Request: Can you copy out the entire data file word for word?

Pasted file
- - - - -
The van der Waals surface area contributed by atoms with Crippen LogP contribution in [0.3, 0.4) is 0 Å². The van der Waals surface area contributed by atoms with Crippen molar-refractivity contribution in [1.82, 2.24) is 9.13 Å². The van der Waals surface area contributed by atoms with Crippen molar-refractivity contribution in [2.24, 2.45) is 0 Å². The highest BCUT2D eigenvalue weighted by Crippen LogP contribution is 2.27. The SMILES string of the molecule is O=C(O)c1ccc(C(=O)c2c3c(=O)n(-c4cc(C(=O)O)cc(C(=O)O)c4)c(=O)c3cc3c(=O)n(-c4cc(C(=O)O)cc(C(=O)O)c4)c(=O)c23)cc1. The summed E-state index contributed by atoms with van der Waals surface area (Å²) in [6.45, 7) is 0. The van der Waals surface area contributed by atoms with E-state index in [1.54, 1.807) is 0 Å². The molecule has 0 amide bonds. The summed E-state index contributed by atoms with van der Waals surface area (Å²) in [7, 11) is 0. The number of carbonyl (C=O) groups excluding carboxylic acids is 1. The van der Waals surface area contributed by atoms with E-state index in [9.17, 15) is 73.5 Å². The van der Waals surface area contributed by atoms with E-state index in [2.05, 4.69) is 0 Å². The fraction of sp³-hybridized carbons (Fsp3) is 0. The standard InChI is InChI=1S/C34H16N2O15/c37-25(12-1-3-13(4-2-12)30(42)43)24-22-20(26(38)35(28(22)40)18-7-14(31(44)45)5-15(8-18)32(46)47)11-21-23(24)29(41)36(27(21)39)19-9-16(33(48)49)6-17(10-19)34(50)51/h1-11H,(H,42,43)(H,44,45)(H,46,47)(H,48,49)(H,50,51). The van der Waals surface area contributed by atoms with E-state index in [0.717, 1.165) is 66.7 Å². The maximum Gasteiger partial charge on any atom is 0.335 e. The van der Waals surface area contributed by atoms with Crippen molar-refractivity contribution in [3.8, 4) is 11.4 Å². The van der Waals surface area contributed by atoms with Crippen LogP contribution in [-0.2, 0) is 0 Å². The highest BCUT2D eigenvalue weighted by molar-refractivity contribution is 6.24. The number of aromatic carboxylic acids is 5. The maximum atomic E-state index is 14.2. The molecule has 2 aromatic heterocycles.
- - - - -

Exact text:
The van der Waals surface area contributed by atoms with Crippen LogP contribution in [0.3, 0.4) is 0 Å². The van der Waals surface area contributed by atoms with Crippen molar-refractivity contribution in [1.82, 2.24) is 9.13 Å². The van der Waals surface area contributed by atoms with Crippen molar-refractivity contribution in [2.24, 2.45) is 0 Å². The highest BCUT2D eigenvalue weighted by Crippen LogP contribution is 2.27. The SMILES string of the molecule is O=C(O)c1ccc(C(=O)c2c3c(=O)n(-c4cc(C(=O)O)cc(C(=O)O)c4)c(=O)c3cc3c(=O)n(-c4cc(C(=O)O)cc(C(=O)O)c4)c(=O)c23)cc1. The summed E-state index contributed by atoms with van der Waals surface area (Å²) in [6.45, 7) is 0. The van der Waals surface area contributed by atoms with E-state index in [1.54, 1.807) is 0 Å². The molecule has 0 amide bonds. The summed E-state index contributed by atoms with van der Waals surface area (Å²) in [7, 11) is 0. The number of carbonyl (C=O) groups excluding carboxylic acids is 1. The van der Waals surface area contributed by atoms with E-state index in [9.17, 15) is 73.5 Å². The van der Waals surface area contributed by atoms with E-state index in [2.05, 4.69) is 0 Å². The fraction of sp³-hybridized carbons (Fsp3) is 0. The standard InChI is InChI=1S/C34H16N2O15/c37-25(12-1-3-13(4-2-12)30(42)43)24-22-20(26(38)35(28(22)40)18-7-14(31(44)45)5-15(8-18)32(46)47)11-21-23(24)29(41)36(27(21)39)19-9-16(33(48)49)6-17(10-19)34(50)51/h1-11H,(H,42,43)(H,44,45)(H,46,47)(H,48,49)(H,50,51). The van der Waals surface area contributed by atoms with E-state index in [0.717, 1.165) is 66.7 Å². The maximum Gasteiger partial charge on any atom is 0.335 e. The van der Waals surface area contributed by atoms with Crippen molar-refractivity contribution in [3.8, 4) is 11.4 Å². The van der Waals surface area contributed by atoms with Crippen LogP contribution in [-0.2, 0) is 0 Å². The highest BCUT2D eigenvalue weighted by molar-refractivity contribution is 6.24. The number of aromatic carboxylic acids is 5. The maximum atomic E-state index is 14.2. The molecule has 2 aromatic heterocycles.